Blog: Marketing innovation or privacy invasion?

Catherine Sleep | 28 March 2007

Word of mouth (WOM) marketing, the hot trend in North American advertising, is apparently preparing to hit the UK.

As consumers switch off to ads, literally in an increasing number of cases with the spread of digital boxes (I haven’t sat through a single commercial break since Sky+ made its way into our living room), advertisers are being forced to constantly invent new ways of connecting with their audience.

Positive WOM product endorsement has always been a veritable advertising Holy Grail. But US advertising agencies have taken things one step further by providing volunteers with freebies in exchange for them casually slipping product endorsements into conversations with friends and family.

Now, I’m certainly not one to knock getting free stuff. And if I like something, I may well share this info with my nearest and dearest. But does combining the two smack of selling out? Is this commercialisation of our personal relationships an invasion of privacy and a betrayal of trust?

Advertisers say not. Because there is no regulation of what people say, the endorsement is presented as genuine. Moreover, the volunteers must state that they are part of an advertising campaign at the outset.

So will it work?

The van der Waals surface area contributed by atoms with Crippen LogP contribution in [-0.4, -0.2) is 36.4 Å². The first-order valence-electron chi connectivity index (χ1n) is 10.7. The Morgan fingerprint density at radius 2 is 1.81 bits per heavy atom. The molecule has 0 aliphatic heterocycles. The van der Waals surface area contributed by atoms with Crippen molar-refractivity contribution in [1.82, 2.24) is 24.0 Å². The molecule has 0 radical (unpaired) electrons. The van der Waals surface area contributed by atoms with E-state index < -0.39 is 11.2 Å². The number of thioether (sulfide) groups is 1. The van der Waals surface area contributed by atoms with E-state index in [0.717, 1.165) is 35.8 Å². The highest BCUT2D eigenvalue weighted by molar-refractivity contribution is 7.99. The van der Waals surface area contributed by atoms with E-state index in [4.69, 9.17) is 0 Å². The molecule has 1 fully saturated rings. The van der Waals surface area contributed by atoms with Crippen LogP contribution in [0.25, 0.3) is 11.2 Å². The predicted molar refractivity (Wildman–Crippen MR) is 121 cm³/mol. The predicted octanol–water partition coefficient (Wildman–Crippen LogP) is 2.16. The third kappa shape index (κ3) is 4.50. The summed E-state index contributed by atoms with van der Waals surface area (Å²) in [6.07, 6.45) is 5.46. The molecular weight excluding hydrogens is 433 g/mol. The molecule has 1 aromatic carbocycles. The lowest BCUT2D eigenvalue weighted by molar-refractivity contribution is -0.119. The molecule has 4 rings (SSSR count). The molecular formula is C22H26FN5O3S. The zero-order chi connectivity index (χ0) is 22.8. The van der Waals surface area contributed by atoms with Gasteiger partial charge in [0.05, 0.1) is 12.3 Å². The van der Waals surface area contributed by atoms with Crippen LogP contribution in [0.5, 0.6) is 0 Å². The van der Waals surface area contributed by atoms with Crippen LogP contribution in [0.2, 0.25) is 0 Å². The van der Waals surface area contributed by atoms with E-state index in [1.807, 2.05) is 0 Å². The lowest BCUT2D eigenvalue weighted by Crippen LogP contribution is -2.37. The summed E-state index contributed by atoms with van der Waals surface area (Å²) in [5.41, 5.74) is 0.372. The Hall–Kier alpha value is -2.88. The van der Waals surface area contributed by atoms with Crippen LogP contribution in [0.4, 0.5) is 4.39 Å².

I can pinpoint the single one thing that annoys me most about advertising on TV. My biggest gripe is that the sound dramatically increases during the commercial brake. Presumably, this is to attract your attention – but if this is the case it is so clumsily executed that, for me, it is simply a signal to switch off.

WOM advertising is certainly a lot more subtle than this. If a friend were to recommend a product, at the moment I would take them seriously. But then, as soon as they told me they were part of an ad campaign I think my suspicions would be aroused. No longer is this person acting in my interests, they are acting in the interests of the company that is bribing them with free goodies.

What are your thoughts? Is there a way that companies can tap into positive word of mouth without drawing the legitimacy of the messenger into question?

For more on the debate, check out the BBC’s take on WOM.

Katy Humphries, News Editor


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